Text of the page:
In yet another embodiment, a computer program package is provided which includes instructions that can cause a computer system to retrieve state information for a first HDLC channel and use this state information to resume processing of the channel. The computer program package is further operable to cause the computer system to write updated state information for the first HDLC channel to storage, retrieve previously stored state information for a second HDLC channel, and use this state information to resume processing of the second HDLC channel.

In yet another embodiment, a network processing engine is provided that is configured to encapsulate and de-encapsulate multiple HDLC channels at a time.

In another embodiment, a network processing engine is described. The network processing engine can be configured to obtain multiple, time-division multiplexed channels of HDLC data. The network processing engine accumulates chunks of HDLC data from each channel and passes the chunks to an HDLC coprocessor included within, or coupled to, the network processing engine. The HDLC coprocessor is configured to obtain the chunks of HDLC data and de-encapsulate their contents.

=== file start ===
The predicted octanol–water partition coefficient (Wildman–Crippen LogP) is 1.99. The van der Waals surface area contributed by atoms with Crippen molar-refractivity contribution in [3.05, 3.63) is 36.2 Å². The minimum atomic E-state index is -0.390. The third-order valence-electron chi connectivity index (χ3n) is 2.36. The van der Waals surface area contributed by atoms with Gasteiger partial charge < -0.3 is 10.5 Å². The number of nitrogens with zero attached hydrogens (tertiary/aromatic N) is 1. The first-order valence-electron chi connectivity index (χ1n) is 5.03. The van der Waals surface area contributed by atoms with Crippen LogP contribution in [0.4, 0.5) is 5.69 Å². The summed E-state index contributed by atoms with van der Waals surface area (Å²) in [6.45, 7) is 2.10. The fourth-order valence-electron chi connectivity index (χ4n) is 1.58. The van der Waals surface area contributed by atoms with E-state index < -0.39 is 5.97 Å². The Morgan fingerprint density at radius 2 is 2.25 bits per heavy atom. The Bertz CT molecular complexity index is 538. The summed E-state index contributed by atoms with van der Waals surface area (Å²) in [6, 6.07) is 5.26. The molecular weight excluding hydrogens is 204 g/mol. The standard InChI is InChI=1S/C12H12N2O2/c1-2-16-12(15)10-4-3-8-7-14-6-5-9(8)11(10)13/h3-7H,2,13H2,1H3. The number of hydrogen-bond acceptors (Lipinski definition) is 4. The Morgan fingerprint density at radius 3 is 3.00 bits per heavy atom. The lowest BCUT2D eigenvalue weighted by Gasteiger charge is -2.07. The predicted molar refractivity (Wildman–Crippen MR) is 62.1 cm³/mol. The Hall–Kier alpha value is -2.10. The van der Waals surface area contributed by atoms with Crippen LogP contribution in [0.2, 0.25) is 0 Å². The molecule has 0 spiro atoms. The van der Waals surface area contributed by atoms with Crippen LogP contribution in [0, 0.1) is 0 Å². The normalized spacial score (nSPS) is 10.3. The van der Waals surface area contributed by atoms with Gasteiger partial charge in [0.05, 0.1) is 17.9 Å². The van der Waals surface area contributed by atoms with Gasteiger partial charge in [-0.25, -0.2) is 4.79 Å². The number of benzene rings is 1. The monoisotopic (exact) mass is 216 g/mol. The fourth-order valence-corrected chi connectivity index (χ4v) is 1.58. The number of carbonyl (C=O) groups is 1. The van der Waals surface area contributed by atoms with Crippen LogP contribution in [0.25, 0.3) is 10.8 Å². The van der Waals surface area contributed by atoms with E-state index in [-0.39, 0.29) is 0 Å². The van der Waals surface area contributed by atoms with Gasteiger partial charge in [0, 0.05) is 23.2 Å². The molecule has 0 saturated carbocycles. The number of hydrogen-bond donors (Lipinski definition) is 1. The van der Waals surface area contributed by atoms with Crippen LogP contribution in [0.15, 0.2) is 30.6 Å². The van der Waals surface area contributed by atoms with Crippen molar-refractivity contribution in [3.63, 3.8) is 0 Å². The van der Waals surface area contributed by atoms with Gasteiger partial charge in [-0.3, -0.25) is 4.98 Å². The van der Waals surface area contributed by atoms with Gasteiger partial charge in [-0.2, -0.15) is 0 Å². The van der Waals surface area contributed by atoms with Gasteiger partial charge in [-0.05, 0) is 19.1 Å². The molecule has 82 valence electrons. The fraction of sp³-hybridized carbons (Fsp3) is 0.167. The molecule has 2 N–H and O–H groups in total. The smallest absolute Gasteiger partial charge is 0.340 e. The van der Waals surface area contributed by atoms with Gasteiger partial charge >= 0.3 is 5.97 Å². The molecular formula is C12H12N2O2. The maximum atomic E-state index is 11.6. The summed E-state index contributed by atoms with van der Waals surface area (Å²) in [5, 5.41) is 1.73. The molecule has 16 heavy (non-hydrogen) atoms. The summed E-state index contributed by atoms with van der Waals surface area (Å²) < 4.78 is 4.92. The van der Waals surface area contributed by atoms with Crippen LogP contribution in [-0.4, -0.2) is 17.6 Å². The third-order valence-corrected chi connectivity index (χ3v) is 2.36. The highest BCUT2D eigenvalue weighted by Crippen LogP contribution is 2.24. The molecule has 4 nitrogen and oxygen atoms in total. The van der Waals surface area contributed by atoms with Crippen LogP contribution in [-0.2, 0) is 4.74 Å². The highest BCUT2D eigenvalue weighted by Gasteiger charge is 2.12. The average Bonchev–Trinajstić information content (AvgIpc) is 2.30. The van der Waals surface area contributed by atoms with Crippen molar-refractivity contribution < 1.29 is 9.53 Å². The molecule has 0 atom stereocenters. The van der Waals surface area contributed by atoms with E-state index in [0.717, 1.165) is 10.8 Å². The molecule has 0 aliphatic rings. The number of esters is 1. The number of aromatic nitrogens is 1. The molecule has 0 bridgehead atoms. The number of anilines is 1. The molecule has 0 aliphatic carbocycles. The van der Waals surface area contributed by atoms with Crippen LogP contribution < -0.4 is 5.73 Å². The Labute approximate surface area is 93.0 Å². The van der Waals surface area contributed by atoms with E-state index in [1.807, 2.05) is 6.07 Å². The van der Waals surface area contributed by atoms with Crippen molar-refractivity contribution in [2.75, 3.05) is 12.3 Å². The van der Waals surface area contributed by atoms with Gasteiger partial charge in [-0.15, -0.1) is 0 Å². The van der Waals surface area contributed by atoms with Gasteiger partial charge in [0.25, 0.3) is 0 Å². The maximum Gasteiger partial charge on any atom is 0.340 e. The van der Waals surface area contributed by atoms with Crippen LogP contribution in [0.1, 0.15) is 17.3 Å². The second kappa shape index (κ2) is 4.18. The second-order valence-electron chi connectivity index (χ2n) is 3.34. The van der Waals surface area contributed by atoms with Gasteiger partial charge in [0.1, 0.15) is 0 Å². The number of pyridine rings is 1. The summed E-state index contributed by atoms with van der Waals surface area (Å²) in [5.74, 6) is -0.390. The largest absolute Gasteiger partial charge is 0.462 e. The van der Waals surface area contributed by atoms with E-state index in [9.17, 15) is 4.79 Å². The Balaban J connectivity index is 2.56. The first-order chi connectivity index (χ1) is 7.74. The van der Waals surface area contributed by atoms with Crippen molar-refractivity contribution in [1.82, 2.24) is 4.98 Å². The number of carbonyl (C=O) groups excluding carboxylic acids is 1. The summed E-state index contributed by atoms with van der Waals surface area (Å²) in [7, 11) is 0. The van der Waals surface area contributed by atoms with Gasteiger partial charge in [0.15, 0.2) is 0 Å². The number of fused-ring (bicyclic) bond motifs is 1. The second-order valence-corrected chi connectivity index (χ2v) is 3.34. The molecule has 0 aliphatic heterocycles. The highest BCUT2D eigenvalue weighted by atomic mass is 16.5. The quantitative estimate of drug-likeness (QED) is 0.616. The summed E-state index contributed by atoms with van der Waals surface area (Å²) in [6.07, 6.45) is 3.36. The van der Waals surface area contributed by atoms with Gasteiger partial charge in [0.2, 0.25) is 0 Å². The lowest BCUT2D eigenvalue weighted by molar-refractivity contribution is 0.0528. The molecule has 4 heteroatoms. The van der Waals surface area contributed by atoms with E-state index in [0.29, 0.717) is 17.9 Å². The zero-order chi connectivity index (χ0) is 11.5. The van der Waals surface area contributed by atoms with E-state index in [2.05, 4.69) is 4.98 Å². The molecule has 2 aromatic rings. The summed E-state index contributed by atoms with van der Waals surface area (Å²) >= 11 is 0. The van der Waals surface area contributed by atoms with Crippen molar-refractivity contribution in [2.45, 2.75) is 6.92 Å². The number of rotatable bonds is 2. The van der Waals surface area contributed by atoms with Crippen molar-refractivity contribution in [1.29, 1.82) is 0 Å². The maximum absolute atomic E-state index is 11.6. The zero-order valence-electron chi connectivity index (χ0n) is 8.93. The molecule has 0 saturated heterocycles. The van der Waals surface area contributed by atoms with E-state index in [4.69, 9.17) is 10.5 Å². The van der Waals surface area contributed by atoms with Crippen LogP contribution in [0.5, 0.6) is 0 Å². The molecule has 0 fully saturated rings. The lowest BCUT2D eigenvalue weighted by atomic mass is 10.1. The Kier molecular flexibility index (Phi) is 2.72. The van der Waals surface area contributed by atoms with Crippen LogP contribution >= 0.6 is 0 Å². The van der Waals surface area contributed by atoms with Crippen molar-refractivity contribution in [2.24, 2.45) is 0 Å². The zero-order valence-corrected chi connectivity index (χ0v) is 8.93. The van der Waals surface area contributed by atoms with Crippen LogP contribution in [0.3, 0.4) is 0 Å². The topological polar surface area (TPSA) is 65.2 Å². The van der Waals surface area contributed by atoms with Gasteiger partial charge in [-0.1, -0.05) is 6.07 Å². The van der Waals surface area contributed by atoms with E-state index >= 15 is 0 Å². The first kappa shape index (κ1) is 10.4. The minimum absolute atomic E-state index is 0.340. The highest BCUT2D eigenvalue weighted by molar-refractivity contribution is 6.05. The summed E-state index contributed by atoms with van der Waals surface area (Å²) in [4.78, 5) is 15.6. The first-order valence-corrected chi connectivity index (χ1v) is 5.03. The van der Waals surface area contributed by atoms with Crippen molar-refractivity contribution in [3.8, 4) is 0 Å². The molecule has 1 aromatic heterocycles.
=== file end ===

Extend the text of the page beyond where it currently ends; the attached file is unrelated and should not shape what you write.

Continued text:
These and other features and advantages of the present invention will be presented in more detail in the following detailed description and the accompanying figures which illustrate by way of example the principles of the invention. The following description is presented to enable any person skilled in the art to make and use the inventive body of work. Descriptions of specific embodiments and applications are provided only as examples, and various modifications will be readily apparent to those skilled in the art. The general principles defined herein may be applied to other embodiments and applications without departing from the spirit and scope of the invention. Thus, the present invention is to be accorded the widest scope, encompassing numerous alternatives, modifications, and equivalents consistent with the principles and features disclosed herein. For purpose of clarity, details relating to technical material that is known in the fields related to the invention have not been described in detail so as not to unnecessarily obscure the present invention.

Preferred embodiments of the present invention enable a single network processing engine to process multiple HDLC channels. Preferred embodiments rely on the fact that the current state of the HDLC channel can be evaluated, stored, and restored, which means that the processing of a channel can be halted, the channel state read and stored, and the state of a different channel written to the processing engine. This allows the engine to begin processing a new channel, and then, at a later stage, restore the state of the original channel and resume processing.